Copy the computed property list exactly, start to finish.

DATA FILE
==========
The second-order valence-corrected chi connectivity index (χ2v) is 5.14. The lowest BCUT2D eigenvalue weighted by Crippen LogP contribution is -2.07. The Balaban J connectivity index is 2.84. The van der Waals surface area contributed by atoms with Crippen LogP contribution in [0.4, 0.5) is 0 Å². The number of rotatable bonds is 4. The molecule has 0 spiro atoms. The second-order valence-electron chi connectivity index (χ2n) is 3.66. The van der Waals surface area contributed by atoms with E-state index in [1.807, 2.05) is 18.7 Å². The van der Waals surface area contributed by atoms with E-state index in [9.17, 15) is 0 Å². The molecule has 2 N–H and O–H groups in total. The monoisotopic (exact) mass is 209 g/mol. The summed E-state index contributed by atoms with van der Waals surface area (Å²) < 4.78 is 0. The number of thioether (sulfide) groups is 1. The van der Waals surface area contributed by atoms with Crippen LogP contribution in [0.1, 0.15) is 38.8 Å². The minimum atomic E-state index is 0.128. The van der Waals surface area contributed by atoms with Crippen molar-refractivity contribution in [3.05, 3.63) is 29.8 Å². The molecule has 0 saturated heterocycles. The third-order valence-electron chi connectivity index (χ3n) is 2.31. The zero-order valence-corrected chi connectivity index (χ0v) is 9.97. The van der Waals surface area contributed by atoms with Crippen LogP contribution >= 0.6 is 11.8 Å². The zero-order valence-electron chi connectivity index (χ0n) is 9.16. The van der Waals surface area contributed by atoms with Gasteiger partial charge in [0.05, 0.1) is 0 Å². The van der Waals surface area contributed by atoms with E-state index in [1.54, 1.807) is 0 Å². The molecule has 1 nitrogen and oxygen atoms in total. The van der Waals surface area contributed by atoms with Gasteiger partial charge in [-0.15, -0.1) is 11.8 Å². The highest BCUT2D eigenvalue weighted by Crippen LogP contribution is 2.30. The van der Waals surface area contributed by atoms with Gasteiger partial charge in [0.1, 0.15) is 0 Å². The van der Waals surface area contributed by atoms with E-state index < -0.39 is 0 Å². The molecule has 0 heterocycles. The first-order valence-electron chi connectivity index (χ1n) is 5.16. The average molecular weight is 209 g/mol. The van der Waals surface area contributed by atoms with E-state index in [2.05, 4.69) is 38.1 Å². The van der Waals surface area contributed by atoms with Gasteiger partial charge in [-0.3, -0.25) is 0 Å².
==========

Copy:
The second-order valence-corrected chi connectivity index (χ2v) is 5.14. The lowest BCUT2D eigenvalue weighted by Crippen LogP contribution is -2.07. The Balaban J connectivity index is 2.84. The van der Waals surface area contributed by atoms with Crippen LogP contribution in [0.4, 0.5) is 0 Å². The number of rotatable bonds is 4. The molecule has 0 spiro atoms. The second-order valence-electron chi connectivity index (χ2n) is 3.66. The van der Waals surface area contributed by atoms with E-state index in [1.807, 2.05) is 18.7 Å². The van der Waals surface area contributed by atoms with E-state index in [9.17, 15) is 0 Å². The molecule has 2 N–H and O–H groups in total. The monoisotopic (exact) mass is 209 g/mol. The summed E-state index contributed by atoms with van der Waals surface area (Å²) < 4.78 is 0. The number of thioether (sulfide) groups is 1. The van der Waals surface area contributed by atoms with Crippen LogP contribution in [0.1, 0.15) is 38.8 Å². The minimum atomic E-state index is 0.128. The van der Waals surface area contributed by atoms with Crippen molar-refractivity contribution in [3.05, 3.63) is 29.8 Å². The molecule has 0 saturated heterocycles. The third-order valence-electron chi connectivity index (χ3n) is 2.31. The zero-order valence-corrected chi connectivity index (χ0v) is 9.97. The van der Waals surface area contributed by atoms with Crippen LogP contribution >= 0.6 is 11.8 Å². The zero-order valence-electron chi connectivity index (χ0n) is 9.16. The van der Waals surface area contributed by atoms with Gasteiger partial charge in [0.05, 0.1) is 0 Å². The van der Waals surface area contributed by atoms with E-state index in [1.54, 1.807) is 0 Å². The molecule has 1 nitrogen and oxygen atoms in total. The van der Waals surface area contributed by atoms with Gasteiger partial charge in [-0.15, -0.1) is 11.8 Å². The highest BCUT2D eigenvalue weighted by Crippen LogP contribution is 2.30. The van der Waals surface area contributed by atoms with Gasteiger partial charge in [0.1, 0.15) is 0 Å². The van der Waals surface area contributed by atoms with E-state index < -0.39 is 0 Å². The molecule has 0 heterocycles. The first-order valence-electron chi connectivity index (χ1n) is 5.16. The average molecular weight is 209 g/mol. The van der Waals surface area contributed by atoms with E-state index in [2.05, 4.69) is 38.1 Å². The van der Waals surface area contributed by atoms with Gasteiger partial charge in [-0.3, -0.25) is 0 Å².